physics for agauge transformation of theLagrangian , as two Lagrangians that differ only by the total time derivative of a function of time and the "n"generalized coordinates lead to the same equations of motion. The operator in brackets (in the final expression) is also called the total derivative operator (with respect to "t").For example, the total derivative of "f"("x"("t"), "y"("t")) is

:$frac\{operatorname\; df\}\{operatorname\; dt\}\; =\; \{\; partial\; f\; over\; partial\; x\}\{operatorname\; dx\; over\; operatorname\; dt\; \}+\{\; partial\; f\; over\; partial\; y\}\{operatorname\; dy\; over\; operatorname\; dt\; \}.$

Here there is no ∂"f" / ∂"t" term since "f" itself does not depend on the independent variable "t" directly.

**The total derivative via differentials**Differentials provide a simple way to understand the total derivative. For instance, suppose $M(t,p\_1,dots,p\_n)$ is a function of time "t" and "n" variables $p\_i$ as in the previous section. Then, the differential of "M" is

:$operatorname\; d\; M\; =\; frac\{partial\; M\}\{partial\; t\}\; operatorname\; d\; t\; +\; sum\_\{i=1\}^n\; frac\{partial\; M\}\{partial\; p\_i\}operatorname\{d\}p\_i.$

This expression is often interpreted "heuristically" as a relation between

infinitesimal s. However, if the variables "t" and "p"_{"j"}are interpreted as functions, and $M(t,p\_1,dots,p\_n)$ is interpreted to mean the composite of "M" with these functions, then the above expression makes perfect sense as an equality ofdifferential 1-form s, and is immediate from thechain rule for theexterior derivative . The advantage of this point of view is that it takes into account arbitrary dependencies between the variables. For example, if $p\_1^2=p\_2\; p\_3$ then $2p\_1operatorname\; dp\_1=p\_3\; operatorname\; d\; p\_2+p\_2operatorname\; d\; p\_3$. In particular, if the variables "p"_{"j"}are all functions of "t", as in the previous section, then:$operatorname\; d\; M=\; frac\{partial\; M\}\{partial\; t\}\; operatorname\; d\; t\; +\; sum\_\{i=1\}^n\; frac\{partial\; M\}\{partial\; p\_i\}frac\{partial\; p\_i\}\{partial\; t\},operatorname\; d\; t.$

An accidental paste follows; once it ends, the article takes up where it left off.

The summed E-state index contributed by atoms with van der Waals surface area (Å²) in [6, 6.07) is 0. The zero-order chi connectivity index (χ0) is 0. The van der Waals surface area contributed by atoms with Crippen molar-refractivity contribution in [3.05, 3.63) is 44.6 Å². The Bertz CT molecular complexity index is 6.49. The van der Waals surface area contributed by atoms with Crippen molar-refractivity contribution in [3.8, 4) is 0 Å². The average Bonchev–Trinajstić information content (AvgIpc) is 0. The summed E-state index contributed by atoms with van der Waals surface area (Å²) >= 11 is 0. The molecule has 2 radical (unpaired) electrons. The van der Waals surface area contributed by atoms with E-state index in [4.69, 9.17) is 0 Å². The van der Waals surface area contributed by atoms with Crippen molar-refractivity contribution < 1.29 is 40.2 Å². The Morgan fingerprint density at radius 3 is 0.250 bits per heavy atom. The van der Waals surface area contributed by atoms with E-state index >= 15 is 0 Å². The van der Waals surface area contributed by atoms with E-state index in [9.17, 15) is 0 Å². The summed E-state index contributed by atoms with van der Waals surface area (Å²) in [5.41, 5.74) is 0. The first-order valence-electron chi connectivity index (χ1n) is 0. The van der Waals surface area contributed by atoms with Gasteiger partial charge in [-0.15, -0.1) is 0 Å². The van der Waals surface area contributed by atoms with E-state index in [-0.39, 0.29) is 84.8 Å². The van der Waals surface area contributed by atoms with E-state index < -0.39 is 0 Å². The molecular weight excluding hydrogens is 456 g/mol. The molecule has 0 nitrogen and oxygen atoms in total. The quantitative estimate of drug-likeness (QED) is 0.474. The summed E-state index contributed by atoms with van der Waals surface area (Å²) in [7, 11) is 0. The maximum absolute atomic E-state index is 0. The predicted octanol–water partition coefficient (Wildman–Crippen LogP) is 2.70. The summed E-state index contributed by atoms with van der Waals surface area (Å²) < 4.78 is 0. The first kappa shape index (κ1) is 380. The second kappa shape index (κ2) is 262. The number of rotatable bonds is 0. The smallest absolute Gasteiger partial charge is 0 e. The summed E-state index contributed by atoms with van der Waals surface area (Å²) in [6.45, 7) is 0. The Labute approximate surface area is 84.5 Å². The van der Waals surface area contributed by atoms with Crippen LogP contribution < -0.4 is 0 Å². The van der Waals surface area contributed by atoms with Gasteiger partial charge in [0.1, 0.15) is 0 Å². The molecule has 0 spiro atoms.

**The total derivative as a linear map**Let $Usubseteq\; mathbb\{R\}^\{n\}$ be an

open subset . Then a function $f:U\; ightarrow\; mathbb\{R\}^m$ is said to be (**totally**)**differentiable**at a point $pin\; U$, if there exists a linear map $operatorname\; df\_p:mathbb\{R\}^n\; ightarrow\; mathbb\{R\}^m$ (also denoted D_{"p"}"f" or D"f"(p)) such that:$lim\_\{x\; ightarrow\; p\}frac\{|f(x)-f(p)-operatorname\; df\_p(x-p)\{|x-p=0.$

The linear map $operatorname\; d\; f\_p$ is called the (

**total**)**derivative**or (**total**)**differential**of $f$ at $p$. A function is (**totally**)**differentiable**if its total derivative exists at every point in its domain.Note that "f" is differentiable if and only if each of its components $f\_i:U\; ightarrow\; mathbb\{R\}$ is differentiable. For this it is necessary, but not sufficient, that the partial derivatives of each function "f"

_{"j"}exist. However, if these partial derivatives exist and are continuous, then "f" is differentiable and its differential at any point is the linear map determined by theJacobian matrix of partial derivatives at that point.**Total differential equation**A "total differential equation" is a

differential equation expressed in terms of total derivatives. Since theexterior derivative is anatural operator , in a sense that can be given a technical meaning, such equations are intrinsic and "geometric".**Application of the total differential to error estimation**In measurement, the total differential is used in estimating the error Δ"f" of a function "f" based on the errors Δ"x", Δ"y", ... of the parameters "x, y, ...". Assuming that

:Δ"f"("x") = "f"'("x") × Δ"x"

and that all variables are independent, then for all variables,

:Δ"f" = "f"

_{"x"}Δ"x"+ "f"_{"y"}Δ"y" +...This is because the derivative "f"

_{x}with respect to the particular parameter "x" gives the sensitivity of the function "f" to a change in "x", in particular the error Δ"x". As they are assumed to be independent, the analysis describes the worst-case scenario. The absolute values of the component errors are used, because after simple computation, the derivative may have a negative sign. From this principle the error rules of summation, multiplication etc. are derived, e.g.::Let f("a", "b") = "a" × "b";

:Δ"f" = "f"

_{"a"}Δ"a" + "f"_{"b"}Δ"b"; evaluating the derivatives:Δ"f" = "b"Δ"a" + "a"Δ"b"; dividing by "f", which is "a" × "b"

:Δ"f"/"f" = Δ"a"/"a" + Δ"b"/"b"

That is to say, in multiplication, the total

relative error is the sum of the relative errors of the parameters.**Bibliography*** A. D. Polyanin and V. F. Zaitsev, "Handbook of Exact Solutions for Ordinary Differential Equations (2nd edition)", Chapman & Hall/CRC Press, Boca Raton, 2003. ISBN 1-58488-297-2